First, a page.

Adam Scott and Rory McIlroy married to their success
Adam Scott said, “I do.”
Rory McIlroy said, “I don’t.”
Walking down a fairway with a caddie in tow is one thing, but ambling down an aisle with a life partner on your elbow is another.
Never before have fans spent so much time discussing the personal developments of two top players in the same narrow time span, though the unpredictable end result was the same – their first wins of 2014.
The Australian Scott validated his position as world No 1 with a thrilling play-off victory last weekend, knocking in two birdies in three extra holes to win at Colonial, six days after he supplanted Tiger Woods atop the rankings.
Six hours earlier, McIlroy, playing with a heavy heart and no small amount of guilt, won the European Tour’s signature event at Wentworth.
Of course, the fact that the pair ranked atop the sport’s most-eligible bachelor list furthered the conversation, as did the crazy circumstances, in Facebook parlance, of their “relationship status”.
Throughout his career, Scott has been mum about his private life, including romances with actress Kate Hudson and tennis star Ana Ivanovic.
He married long-time girlfriend Marie Kojza on April 17 in a surprise ceremony – invitees had no idea the marriage was planned – and last weekend was making his second start since tying the knot.
Inviting guests is where McIlroy, a former world No 1, hit the wall. He and fiance Caroline Wozniacki split early last week after mailing out invitations, when McIlroy got cold feet.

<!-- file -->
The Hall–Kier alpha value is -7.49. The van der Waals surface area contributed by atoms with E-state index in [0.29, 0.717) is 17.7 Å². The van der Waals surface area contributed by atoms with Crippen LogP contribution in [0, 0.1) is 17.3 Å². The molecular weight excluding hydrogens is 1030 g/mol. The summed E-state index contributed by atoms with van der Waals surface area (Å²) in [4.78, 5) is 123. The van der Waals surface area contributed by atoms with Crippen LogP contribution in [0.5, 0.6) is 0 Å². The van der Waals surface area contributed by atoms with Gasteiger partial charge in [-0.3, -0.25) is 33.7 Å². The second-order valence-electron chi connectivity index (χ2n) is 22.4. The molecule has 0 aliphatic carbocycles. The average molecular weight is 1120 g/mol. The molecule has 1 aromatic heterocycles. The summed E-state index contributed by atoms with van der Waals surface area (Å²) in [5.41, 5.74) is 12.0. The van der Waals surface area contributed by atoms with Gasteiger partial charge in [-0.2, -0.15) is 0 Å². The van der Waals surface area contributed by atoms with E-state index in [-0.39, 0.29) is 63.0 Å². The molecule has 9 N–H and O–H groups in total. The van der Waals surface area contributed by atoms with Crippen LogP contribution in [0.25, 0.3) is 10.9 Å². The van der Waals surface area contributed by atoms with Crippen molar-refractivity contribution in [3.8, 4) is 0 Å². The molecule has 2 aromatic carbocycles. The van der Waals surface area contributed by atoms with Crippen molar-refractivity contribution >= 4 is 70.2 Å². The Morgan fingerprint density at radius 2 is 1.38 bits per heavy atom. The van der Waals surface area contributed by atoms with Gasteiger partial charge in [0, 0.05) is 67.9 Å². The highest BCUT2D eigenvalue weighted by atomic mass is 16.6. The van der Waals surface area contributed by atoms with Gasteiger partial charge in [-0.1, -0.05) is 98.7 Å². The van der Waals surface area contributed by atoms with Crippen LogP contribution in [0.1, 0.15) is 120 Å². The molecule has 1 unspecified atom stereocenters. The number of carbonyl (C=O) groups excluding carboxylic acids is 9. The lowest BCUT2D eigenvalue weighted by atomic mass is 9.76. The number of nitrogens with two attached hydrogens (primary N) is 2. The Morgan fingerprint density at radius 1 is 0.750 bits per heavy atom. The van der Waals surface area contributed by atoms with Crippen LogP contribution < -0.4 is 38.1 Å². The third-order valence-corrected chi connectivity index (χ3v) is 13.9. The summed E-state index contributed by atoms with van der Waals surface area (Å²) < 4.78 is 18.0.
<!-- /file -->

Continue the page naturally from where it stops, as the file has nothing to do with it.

Emotionally gutted, McIlroy had to face the music at the BMW PGA Championship at Wentworth, a course for which he has no love, if you will.
McIlroy had not won on the US or European tours since claiming the DP World Championship in Dubai in 2012, a span of 18 months.
Some, including Gary Player, had suggested that Wozniacki was hurting his development.
“He’s got to find the right wife, and beauty is not the answer,” Player said last summer. “If he finds the right wife, if he practises, if he’s dedicated – a lot of ifs – he could be the man.”
As he toppled out of the world top 10, the harsh sentiment gained momentum. True enough, though, given career paths that rarely intersected, their personal logistics were nightmarish.
Though he found some sanctuary on the course, McIlroy was numbed by it all.
“I didn’t know whether to feel happy, to feel sad,” he told BBC Radio. “Somebody asked me today to describe how I feel. I don’t know how I’m feeling.
“I’m very happy I won, but there have been a few other things in my life this week that have been very difficult.”
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Published: May 28, 2014 04:00 AM